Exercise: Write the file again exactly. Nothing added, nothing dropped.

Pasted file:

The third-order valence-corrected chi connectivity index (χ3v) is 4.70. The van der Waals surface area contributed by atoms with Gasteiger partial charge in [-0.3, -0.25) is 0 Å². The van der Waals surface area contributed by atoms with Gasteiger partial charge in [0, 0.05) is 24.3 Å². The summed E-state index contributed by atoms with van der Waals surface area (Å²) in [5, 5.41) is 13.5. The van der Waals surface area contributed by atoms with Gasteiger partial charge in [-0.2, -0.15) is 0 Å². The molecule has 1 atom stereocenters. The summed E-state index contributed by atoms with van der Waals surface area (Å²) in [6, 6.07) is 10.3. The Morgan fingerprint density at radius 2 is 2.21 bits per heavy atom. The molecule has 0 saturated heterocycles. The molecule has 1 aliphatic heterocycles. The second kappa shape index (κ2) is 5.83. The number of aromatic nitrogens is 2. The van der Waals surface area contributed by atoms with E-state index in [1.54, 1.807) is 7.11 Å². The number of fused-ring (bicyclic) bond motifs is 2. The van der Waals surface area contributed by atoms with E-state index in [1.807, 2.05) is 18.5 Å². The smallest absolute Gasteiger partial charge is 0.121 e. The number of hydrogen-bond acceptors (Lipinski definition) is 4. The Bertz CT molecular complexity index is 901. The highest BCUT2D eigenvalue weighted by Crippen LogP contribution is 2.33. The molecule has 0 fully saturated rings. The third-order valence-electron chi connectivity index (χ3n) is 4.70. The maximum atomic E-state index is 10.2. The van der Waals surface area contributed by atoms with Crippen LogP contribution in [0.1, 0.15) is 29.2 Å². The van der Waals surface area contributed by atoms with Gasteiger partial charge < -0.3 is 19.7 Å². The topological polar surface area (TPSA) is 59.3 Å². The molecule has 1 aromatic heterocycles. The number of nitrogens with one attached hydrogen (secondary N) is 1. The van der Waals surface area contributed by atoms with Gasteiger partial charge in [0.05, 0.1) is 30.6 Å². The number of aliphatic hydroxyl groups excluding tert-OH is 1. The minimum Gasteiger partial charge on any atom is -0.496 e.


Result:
The third-order valence-corrected chi connectivity index (χ3v) is 4.70. The van der Waals surface area contributed by atoms with Gasteiger partial charge in [-0.3, -0.25) is 0 Å². The van der Waals surface area contributed by atoms with Gasteiger partial charge in [0, 0.05) is 24.3 Å². The summed E-state index contributed by atoms with van der Waals surface area (Å²) in [5, 5.41) is 13.5. The van der Waals surface area contributed by atoms with Gasteiger partial charge in [-0.2, -0.15) is 0 Å². The molecule has 1 atom stereocenters. The summed E-state index contributed by atoms with van der Waals surface area (Å²) in [6, 6.07) is 10.3. The Morgan fingerprint density at radius 2 is 2.21 bits per heavy atom. The molecule has 0 saturated heterocycles. The molecule has 1 aliphatic heterocycles. The second kappa shape index (κ2) is 5.83. The number of aromatic nitrogens is 2. The van der Waals surface area contributed by atoms with E-state index in [1.54, 1.807) is 7.11 Å². The number of fused-ring (bicyclic) bond motifs is 2. The van der Waals surface area contributed by atoms with E-state index in [1.807, 2.05) is 18.5 Å². The smallest absolute Gasteiger partial charge is 0.121 e. The number of hydrogen-bond acceptors (Lipinski definition) is 4. The Bertz CT molecular complexity index is 901. The highest BCUT2D eigenvalue weighted by Crippen LogP contribution is 2.33. The molecule has 0 fully saturated rings. The third-order valence-electron chi connectivity index (χ3n) is 4.70. The maximum atomic E-state index is 10.2. The van der Waals surface area contributed by atoms with Crippen LogP contribution in [0.1, 0.15) is 29.2 Å². The van der Waals surface area contributed by atoms with Gasteiger partial charge < -0.3 is 19.7 Å². The topological polar surface area (TPSA) is 59.3 Å². The molecule has 1 aromatic heterocycles. The number of nitrogens with one attached hydrogen (secondary N) is 1. The van der Waals surface area contributed by atoms with Gasteiger partial charge in [0.05, 0.1) is 30.6 Å². The number of aliphatic hydroxyl groups excluding tert-OH is 1. The minimum Gasteiger partial charge on any atom is -0.496 e.